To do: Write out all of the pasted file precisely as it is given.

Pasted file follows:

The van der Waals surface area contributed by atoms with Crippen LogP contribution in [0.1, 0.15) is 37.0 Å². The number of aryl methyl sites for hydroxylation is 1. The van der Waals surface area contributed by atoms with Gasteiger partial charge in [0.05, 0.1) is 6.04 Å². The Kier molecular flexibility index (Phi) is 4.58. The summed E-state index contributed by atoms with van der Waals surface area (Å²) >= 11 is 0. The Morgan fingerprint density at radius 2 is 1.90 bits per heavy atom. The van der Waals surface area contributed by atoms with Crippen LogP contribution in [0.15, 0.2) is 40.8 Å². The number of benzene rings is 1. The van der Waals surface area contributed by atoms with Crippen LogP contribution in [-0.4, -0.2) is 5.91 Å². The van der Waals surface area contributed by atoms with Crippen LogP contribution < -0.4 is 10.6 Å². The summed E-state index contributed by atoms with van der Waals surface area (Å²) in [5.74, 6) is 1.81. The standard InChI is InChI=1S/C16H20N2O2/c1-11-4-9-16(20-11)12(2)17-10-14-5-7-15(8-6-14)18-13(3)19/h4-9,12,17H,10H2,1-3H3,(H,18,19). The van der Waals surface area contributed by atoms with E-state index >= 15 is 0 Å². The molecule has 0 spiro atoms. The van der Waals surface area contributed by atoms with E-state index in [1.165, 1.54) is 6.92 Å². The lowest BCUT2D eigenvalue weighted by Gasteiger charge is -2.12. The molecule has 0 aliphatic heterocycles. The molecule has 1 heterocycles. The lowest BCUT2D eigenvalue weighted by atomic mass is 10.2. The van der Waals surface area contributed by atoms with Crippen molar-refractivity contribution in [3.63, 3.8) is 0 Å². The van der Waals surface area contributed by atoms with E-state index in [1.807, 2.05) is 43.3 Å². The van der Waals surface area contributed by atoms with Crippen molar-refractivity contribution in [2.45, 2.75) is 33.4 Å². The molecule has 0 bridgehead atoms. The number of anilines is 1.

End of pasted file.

The van der Waals surface area contributed by atoms with Crippen LogP contribution in [0.1, 0.15) is 37.0 Å². The number of aryl methyl sites for hydroxylation is 1. The van der Waals surface area contributed by atoms with Gasteiger partial charge in [0.05, 0.1) is 6.04 Å². The Kier molecular flexibility index (Phi) is 4.58. The summed E-state index contributed by atoms with van der Waals surface area (Å²) >= 11 is 0. The Morgan fingerprint density at radius 2 is 1.90 bits per heavy atom. The van der Waals surface area contributed by atoms with Crippen LogP contribution in [0.15, 0.2) is 40.8 Å². The number of benzene rings is 1. The van der Waals surface area contributed by atoms with Crippen LogP contribution in [-0.4, -0.2) is 5.91 Å². The van der Waals surface area contributed by atoms with Crippen LogP contribution < -0.4 is 10.6 Å². The summed E-state index contributed by atoms with van der Waals surface area (Å²) in [5.74, 6) is 1.81. The standard InChI is InChI=1S/C16H20N2O2/c1-11-4-9-16(20-11)12(2)17-10-14-5-7-15(8-6-14)18-13(3)19/h4-9,12,17H,10H2,1-3H3,(H,18,19). The van der Waals surface area contributed by atoms with E-state index >= 15 is 0 Å². The molecule has 0 spiro atoms. The van der Waals surface area contributed by atoms with E-state index in [1.165, 1.54) is 6.92 Å². The lowest BCUT2D eigenvalue weighted by Gasteiger charge is -2.12. The molecule has 0 aliphatic heterocycles. The molecule has 1 heterocycles. The lowest BCUT2D eigenvalue weighted by atomic mass is 10.2. The van der Waals surface area contributed by atoms with Crippen molar-refractivity contribution in [3.63, 3.8) is 0 Å². The van der Waals surface area contributed by atoms with E-state index in [1.807, 2.05) is 43.3 Å². The van der Waals surface area contributed by atoms with Crippen molar-refractivity contribution in [2.45, 2.75) is 33.4 Å². The molecule has 0 bridgehead atoms. The number of anilines is 1.